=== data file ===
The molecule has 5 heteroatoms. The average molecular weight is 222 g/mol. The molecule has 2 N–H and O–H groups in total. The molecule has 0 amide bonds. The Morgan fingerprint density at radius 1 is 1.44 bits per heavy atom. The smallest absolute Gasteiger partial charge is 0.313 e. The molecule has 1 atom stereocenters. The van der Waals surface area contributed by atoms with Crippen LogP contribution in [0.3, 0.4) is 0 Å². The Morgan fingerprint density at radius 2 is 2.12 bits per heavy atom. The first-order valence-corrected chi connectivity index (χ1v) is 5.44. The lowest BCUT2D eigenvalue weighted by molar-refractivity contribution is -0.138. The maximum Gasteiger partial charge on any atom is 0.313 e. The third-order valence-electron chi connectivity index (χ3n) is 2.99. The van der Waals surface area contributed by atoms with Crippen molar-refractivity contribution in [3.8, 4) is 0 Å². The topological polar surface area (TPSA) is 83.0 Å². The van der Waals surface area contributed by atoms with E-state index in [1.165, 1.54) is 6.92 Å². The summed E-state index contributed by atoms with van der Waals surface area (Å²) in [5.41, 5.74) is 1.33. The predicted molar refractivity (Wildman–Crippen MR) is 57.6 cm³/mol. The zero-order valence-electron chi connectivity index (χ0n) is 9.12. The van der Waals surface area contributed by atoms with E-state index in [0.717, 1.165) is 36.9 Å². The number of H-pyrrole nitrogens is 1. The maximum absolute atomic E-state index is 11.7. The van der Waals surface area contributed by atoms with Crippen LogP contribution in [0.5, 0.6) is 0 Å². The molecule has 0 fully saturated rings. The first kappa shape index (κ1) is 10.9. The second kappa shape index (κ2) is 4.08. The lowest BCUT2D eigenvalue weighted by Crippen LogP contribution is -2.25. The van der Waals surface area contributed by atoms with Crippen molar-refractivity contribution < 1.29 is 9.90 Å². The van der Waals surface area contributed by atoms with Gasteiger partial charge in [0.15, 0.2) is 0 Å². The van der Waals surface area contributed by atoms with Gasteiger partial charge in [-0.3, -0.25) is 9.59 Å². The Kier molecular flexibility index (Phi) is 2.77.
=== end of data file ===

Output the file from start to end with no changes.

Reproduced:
The molecule has 5 heteroatoms. The average molecular weight is 222 g/mol. The molecule has 2 N–H and O–H groups in total. The molecule has 0 amide bonds. The Morgan fingerprint density at radius 1 is 1.44 bits per heavy atom. The smallest absolute Gasteiger partial charge is 0.313 e. The molecule has 1 atom stereocenters. The van der Waals surface area contributed by atoms with Crippen LogP contribution in [0.3, 0.4) is 0 Å². The Morgan fingerprint density at radius 2 is 2.12 bits per heavy atom. The first-order valence-corrected chi connectivity index (χ1v) is 5.44. The lowest BCUT2D eigenvalue weighted by molar-refractivity contribution is -0.138. The maximum Gasteiger partial charge on any atom is 0.313 e. The third-order valence-electron chi connectivity index (χ3n) is 2.99. The van der Waals surface area contributed by atoms with Crippen molar-refractivity contribution in [3.8, 4) is 0 Å². The topological polar surface area (TPSA) is 83.0 Å². The van der Waals surface area contributed by atoms with E-state index in [1.165, 1.54) is 6.92 Å². The summed E-state index contributed by atoms with van der Waals surface area (Å²) in [5.41, 5.74) is 1.33. The predicted molar refractivity (Wildman–Crippen MR) is 57.6 cm³/mol. The zero-order valence-electron chi connectivity index (χ0n) is 9.12. The van der Waals surface area contributed by atoms with E-state index in [0.717, 1.165) is 36.9 Å². The number of H-pyrrole nitrogens is 1. The maximum absolute atomic E-state index is 11.7. The van der Waals surface area contributed by atoms with Crippen LogP contribution in [0.5, 0.6) is 0 Å². The molecule has 0 fully saturated rings. The first kappa shape index (κ1) is 10.9. The second kappa shape index (κ2) is 4.08. The lowest BCUT2D eigenvalue weighted by Crippen LogP contribution is -2.25. The van der Waals surface area contributed by atoms with Crippen molar-refractivity contribution < 1.29 is 9.90 Å². The van der Waals surface area contributed by atoms with Gasteiger partial charge in [0.15, 0.2) is 0 Å². The van der Waals surface area contributed by atoms with Gasteiger partial charge in [-0.3, -0.25) is 9.59 Å². The Kier molecular flexibility index (Phi) is 2.77.